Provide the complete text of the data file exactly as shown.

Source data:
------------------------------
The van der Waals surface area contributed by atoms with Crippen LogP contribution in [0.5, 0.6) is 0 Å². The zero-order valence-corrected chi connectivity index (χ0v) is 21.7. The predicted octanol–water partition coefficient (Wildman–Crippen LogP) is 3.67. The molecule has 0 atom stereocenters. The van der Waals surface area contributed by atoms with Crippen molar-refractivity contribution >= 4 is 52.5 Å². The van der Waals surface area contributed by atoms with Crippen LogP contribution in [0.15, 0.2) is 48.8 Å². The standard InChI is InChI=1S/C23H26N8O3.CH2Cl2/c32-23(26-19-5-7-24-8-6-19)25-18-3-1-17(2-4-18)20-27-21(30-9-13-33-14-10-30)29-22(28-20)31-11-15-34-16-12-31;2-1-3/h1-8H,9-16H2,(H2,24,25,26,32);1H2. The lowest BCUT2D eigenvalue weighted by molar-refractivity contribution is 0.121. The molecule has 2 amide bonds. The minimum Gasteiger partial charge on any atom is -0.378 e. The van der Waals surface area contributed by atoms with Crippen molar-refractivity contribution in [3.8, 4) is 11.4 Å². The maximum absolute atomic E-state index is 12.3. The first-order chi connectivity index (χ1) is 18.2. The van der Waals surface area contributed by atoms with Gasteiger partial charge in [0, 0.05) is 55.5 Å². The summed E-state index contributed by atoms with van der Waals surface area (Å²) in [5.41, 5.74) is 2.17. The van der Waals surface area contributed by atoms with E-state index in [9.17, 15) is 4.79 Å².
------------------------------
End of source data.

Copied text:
The van der Waals surface area contributed by atoms with Crippen LogP contribution in [0.5, 0.6) is 0 Å². The zero-order valence-corrected chi connectivity index (χ0v) is 21.7. The predicted octanol–water partition coefficient (Wildman–Crippen LogP) is 3.67. The molecule has 0 atom stereocenters. The van der Waals surface area contributed by atoms with Crippen molar-refractivity contribution >= 4 is 52.5 Å². The van der Waals surface area contributed by atoms with Crippen LogP contribution in [0.15, 0.2) is 48.8 Å². The standard InChI is InChI=1S/C23H26N8O3.CH2Cl2/c32-23(26-19-5-7-24-8-6-19)25-18-3-1-17(2-4-18)20-27-21(30-9-13-33-14-10-30)29-22(28-20)31-11-15-34-16-12-31;2-1-3/h1-8H,9-16H2,(H2,24,25,26,32);1H2. The lowest BCUT2D eigenvalue weighted by molar-refractivity contribution is 0.121. The molecule has 2 amide bonds. The minimum Gasteiger partial charge on any atom is -0.378 e. The van der Waals surface area contributed by atoms with Crippen molar-refractivity contribution in [3.8, 4) is 11.4 Å². The maximum absolute atomic E-state index is 12.3. The first-order chi connectivity index (χ1) is 18.2. The van der Waals surface area contributed by atoms with Gasteiger partial charge in [0, 0.05) is 55.5 Å². The summed E-state index contributed by atoms with van der Waals surface area (Å²) in [5.41, 5.74) is 2.17. The van der Waals surface area contributed by atoms with E-state index in [9.17, 15) is 4.79 Å².